Diane Farley (petitioner) has filed two appeals pursuant to S.J.C. Rule 2:21, as amended, 434 Mass. 1301 (2001), from the denial by a single justice of this court of two petitions for relief under G. L. c. 211, § 3. [Note 1] In the first case, the petitioner states that a Superior Court judge denied her "pretrial motion in limine to bar the Commonwealth from using the results of certain forensic testing if the defendant does the testing and then chooses not to use it at trial."
The Superior Court judge's ruling is interlocutory, so we examine whether the petitioner has met her obligation to "set forth . . . reasons why review of the trial court decision cannot adequately be obtained on appeal . . . or by other available means." S.J.C. Rule 2:21 (2). The petitioner recites that if she proceeds with the testing, she risks having the Commonwealth's being allowed to use the results against her if they are unfavorable. She also contends that she cannot have a fair trial if the Commonwealth is not precluded from using test results that she obtains but does not use. Without passing judgment on the likelihood of the Commonwealth's being able to use test results the petitioner obtains and does not use, see Mass. R. Crim. P. 14 (a) (2) and (a) (3) (A), 378 Mass. 874 (1979); Commonwealth v. Trapp, 423 Mass. 356 , 363, cert. denied, 519 U.S. 1045 (1996); Commonwealth v. Haggerty, 400 Mass. 437 , 441 (1987), we conclude that the petitioner has not met the requirement of rule 2:21 (2). She contends that she "runs the high risk of being wrongfully convicted again" if the trial court is not forced "to make the correct pretrial ruling"; her preparation of her defense may be impeded; and she cannot adequately obtain relief on appeal because she will be incarcerated in the interim. She has neither established that she is precluded from obtaining a favorable ruling at trial (if the Commonwealth were to offer evidence she obtained and chose not to use), nor demonstrated that appellate review would be inadequate, as it may be for those claiming a violation of the right not to be tried twice for the same offense. See McGuinness v. Commonwealth, 423 Mass. 1003 (1996), S.C., 424 Mass. 1004 (1997); Costarelli v. Commonwealth, 374 Mass. 677 , 680 (1978).
In the consolidated case, according to the petitioner, a Superior Court judge denied the petitioner's "pretrial motion in limine to bar the testimony of Roland James, or the use of transcripts from her first trial, at which Roland James testified."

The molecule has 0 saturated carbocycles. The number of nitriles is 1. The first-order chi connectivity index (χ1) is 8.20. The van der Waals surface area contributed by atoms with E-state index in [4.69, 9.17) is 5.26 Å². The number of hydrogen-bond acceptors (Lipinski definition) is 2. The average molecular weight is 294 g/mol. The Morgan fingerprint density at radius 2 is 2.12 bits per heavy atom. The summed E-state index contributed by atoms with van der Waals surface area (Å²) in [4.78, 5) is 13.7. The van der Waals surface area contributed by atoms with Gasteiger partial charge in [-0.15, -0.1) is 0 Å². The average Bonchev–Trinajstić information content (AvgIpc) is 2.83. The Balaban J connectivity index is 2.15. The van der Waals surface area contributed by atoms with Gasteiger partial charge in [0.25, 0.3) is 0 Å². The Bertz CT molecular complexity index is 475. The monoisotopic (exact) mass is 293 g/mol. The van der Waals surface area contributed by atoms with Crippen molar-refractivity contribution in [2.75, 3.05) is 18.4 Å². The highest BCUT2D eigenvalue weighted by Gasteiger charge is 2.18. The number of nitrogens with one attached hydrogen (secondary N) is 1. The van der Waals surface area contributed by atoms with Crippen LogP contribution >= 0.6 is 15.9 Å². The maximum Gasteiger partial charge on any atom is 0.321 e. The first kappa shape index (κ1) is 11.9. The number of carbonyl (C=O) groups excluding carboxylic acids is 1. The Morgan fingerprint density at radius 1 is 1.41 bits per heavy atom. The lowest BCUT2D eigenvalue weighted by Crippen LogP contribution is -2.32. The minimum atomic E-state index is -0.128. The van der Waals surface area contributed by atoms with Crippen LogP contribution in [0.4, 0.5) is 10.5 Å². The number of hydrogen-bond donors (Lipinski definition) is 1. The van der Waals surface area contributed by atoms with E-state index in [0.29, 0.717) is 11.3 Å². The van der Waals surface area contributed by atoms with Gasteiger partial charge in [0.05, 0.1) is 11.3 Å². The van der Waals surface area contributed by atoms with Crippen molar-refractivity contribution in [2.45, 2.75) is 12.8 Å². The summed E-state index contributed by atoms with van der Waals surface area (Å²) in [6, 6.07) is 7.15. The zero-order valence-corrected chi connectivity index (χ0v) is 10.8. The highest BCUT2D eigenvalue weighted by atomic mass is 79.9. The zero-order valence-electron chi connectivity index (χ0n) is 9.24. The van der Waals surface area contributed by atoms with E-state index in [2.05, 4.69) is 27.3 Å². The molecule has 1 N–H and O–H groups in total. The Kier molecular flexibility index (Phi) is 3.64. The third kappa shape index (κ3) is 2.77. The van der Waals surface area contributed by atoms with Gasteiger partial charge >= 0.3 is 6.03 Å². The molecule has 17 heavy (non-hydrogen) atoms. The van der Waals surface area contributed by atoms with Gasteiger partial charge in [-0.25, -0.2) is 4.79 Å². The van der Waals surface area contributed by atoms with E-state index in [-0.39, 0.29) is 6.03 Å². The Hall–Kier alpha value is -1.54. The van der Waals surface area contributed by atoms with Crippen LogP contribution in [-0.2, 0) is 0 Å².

Rule 2:21 is applicable here also because the trial court ruling at issue is interlocutory, so we consider whether the petitioner has fulfilled her obligation under rule 2:21 (2). The petitioner argues that, if she is again convicted on certain evidence, especially that from Roland James, then the value of the pending new trial will have been significantly undermined ("infected with the same prejudicial effect of the ineffectiveness of counsel"). The petitioner also suggests that we adopt a new rule to deal with such a situation.
We do not demean or minimize the potential impact on the petitioner of possibly having to bring an appeal following her retrial. Yet, the petitioner appears to assume that she cannot succeed in preventing use of the testimony at trial. Moreover, she does not appropriately indicate why she cannot adequately obtain review of the judge's decision on appeal, or by other available means. See S.J.C. Rule 2:21 (2). The situation she describes here also does not rise to the level of one whose claim is based, for example, on a violation of the right not to be tried twice for the same offense. See McGuinness v. Commonwealth, supra at 1003; Costarelli v. Commonwealth, supra at 680.
The case was submitted on the papers filed, accompanied by a memorandum of law.
Greg T. Schubert for the petitioner.
[Note 1] We note that the Commonwealth did not devote much attention in its response to the petitions under G. L. c. 211, § 3, to the question whether the petitioner presented issues within the scope of G. L. c. 211, § 3 (distinct from arguing the petition's merits). See Thames v. Commonwealth, 365 Mass. 477 , 477 n.1 (1974).